Bombesin protects against bacterial translocation induced by three commercially available liquid enteral diets: A prospective, randomized, multigroup trial

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Abstract

Objective:

To test the hypothesis that certain commercially available liquid diets would cause bacterial translocation and that this diet-induced translocation could be reduced with bombesin (an intestinal hormone stimulant).

Design:

Prospective, multigroup trial in which animals fed each test diet were randomized to receive either bombesin or saline for 7 days. On day 7, the mice were killed and their organs were cultured for translocating bacteria, their cecal bacterial population concentrations were measured, and ileal and jejunal mucosal protein content was determined.

Setting:

Small animal laboratory.

Subjects:

Outbred ICR mice weighing 25 to 35 g.

Interventions:

Mice received bombesin (10 μg/ kg) or saline subcutaneously three times daily for 7 days before sacrifice.

Measurements and Main Results:

The incidence of bacterial translocation to the mesenteric lymph node was significantly increased (p < .05) in mice fed Vivonex (53%), Criticare (67%), or Ensure (60%) compared with chow-fed controls (0%). All three liquid diets were associated with the development of cecal bacterial overgrowth and loss of jejunal and ileal mucosal protein content. Bombesin reduced the incidence of bacterial translocation and loss of mucosal protein content in all three liquid diet groups (p< .05), but did not prevent diet-induced cecal bacterial overgrowth.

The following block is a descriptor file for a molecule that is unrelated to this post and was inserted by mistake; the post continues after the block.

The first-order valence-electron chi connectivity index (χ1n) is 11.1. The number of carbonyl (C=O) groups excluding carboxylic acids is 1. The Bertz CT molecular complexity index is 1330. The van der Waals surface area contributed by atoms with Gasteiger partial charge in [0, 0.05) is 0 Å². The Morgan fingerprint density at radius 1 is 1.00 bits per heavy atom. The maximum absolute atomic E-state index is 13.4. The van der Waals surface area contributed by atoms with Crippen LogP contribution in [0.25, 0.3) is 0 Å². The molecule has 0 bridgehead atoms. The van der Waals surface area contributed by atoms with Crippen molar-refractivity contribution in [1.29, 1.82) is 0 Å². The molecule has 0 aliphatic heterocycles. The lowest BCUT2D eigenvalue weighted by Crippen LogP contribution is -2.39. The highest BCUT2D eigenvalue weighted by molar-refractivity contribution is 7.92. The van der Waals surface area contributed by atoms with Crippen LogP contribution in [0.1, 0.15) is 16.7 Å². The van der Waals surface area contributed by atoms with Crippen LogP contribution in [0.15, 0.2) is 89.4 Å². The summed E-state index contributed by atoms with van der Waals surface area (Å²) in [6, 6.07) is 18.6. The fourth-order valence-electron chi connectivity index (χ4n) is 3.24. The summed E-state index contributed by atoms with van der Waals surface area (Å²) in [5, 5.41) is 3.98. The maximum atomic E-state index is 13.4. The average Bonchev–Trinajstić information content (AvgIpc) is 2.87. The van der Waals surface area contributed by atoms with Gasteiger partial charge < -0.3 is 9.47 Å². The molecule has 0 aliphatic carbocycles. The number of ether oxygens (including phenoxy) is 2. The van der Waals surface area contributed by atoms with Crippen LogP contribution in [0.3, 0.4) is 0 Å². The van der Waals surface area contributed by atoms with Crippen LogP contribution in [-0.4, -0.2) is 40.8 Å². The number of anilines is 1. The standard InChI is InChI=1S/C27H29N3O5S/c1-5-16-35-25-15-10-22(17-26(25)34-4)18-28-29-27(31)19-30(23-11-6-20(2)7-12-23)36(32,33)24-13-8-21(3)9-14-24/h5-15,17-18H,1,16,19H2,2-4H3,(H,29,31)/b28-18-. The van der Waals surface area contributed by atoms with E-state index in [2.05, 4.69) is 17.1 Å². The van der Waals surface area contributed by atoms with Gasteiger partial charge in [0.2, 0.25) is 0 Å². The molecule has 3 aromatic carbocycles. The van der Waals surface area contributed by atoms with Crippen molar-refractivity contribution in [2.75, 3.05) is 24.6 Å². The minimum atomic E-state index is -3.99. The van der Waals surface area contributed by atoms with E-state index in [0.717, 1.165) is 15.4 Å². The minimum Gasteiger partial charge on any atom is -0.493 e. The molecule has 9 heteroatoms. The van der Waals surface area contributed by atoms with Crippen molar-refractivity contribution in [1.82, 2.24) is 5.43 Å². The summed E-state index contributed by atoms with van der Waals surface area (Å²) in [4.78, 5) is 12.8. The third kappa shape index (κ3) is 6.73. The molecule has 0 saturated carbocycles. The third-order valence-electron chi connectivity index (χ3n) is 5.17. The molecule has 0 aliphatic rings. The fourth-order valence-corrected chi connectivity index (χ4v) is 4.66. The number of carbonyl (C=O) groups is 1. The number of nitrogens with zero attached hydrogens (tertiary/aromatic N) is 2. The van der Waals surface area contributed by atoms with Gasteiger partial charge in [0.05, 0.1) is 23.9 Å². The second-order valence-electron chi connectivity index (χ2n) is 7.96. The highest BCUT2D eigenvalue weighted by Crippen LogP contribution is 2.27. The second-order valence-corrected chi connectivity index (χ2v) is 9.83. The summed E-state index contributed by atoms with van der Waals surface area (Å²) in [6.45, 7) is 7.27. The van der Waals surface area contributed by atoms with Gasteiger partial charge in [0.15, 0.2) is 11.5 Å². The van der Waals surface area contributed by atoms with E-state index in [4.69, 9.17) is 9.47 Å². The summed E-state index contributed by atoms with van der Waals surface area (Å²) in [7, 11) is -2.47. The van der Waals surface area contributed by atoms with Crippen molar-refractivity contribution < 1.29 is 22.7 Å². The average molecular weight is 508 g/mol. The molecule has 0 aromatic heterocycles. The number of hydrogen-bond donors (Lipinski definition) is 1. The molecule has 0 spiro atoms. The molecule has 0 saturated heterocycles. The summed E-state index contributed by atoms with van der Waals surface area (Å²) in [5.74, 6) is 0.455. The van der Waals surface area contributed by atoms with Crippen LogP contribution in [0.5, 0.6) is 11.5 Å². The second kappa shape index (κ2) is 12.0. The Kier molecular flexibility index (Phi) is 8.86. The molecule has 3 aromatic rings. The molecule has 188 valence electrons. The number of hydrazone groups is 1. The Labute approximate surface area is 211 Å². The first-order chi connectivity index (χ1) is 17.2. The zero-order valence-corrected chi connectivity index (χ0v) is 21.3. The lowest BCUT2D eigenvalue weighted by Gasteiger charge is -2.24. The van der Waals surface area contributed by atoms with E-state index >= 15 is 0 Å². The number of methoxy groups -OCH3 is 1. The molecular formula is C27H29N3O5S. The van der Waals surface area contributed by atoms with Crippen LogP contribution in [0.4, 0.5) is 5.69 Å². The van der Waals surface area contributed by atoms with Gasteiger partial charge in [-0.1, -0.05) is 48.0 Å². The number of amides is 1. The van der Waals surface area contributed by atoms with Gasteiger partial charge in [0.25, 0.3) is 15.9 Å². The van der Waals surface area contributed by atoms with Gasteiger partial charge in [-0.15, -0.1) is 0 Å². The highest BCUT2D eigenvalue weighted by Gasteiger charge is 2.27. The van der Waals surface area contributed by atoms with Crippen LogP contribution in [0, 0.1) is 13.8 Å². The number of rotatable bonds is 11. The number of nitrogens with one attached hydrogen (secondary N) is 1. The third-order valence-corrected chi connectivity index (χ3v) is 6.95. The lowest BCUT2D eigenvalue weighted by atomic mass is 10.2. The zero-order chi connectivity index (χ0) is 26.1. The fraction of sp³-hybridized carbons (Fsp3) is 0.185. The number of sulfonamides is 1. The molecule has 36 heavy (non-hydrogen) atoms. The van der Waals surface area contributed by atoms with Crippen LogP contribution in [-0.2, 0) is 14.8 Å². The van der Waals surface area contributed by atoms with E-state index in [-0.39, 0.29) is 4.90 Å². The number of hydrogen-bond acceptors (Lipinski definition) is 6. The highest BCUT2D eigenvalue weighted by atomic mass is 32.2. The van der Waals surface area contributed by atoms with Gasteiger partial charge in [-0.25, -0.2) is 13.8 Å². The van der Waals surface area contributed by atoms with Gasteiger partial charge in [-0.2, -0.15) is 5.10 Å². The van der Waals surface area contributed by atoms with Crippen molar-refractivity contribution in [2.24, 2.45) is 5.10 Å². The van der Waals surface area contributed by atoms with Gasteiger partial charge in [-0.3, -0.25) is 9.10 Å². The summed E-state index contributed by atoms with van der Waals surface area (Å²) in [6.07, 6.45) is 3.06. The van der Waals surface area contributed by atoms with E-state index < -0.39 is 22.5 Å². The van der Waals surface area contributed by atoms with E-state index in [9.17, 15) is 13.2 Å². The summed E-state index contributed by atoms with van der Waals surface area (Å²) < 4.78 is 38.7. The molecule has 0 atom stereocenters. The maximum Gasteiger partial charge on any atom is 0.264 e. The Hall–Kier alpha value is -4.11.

Conclusions:

Three different liquid diets induced bacterial translocation to the mesenteric lymph node. Since bombesin was effective in reducing bacterial translocation, it appears that bacterial translocation induced by these liquid diets can be modulated hormonally. (Crit Care Med 1994; 22:108-113)

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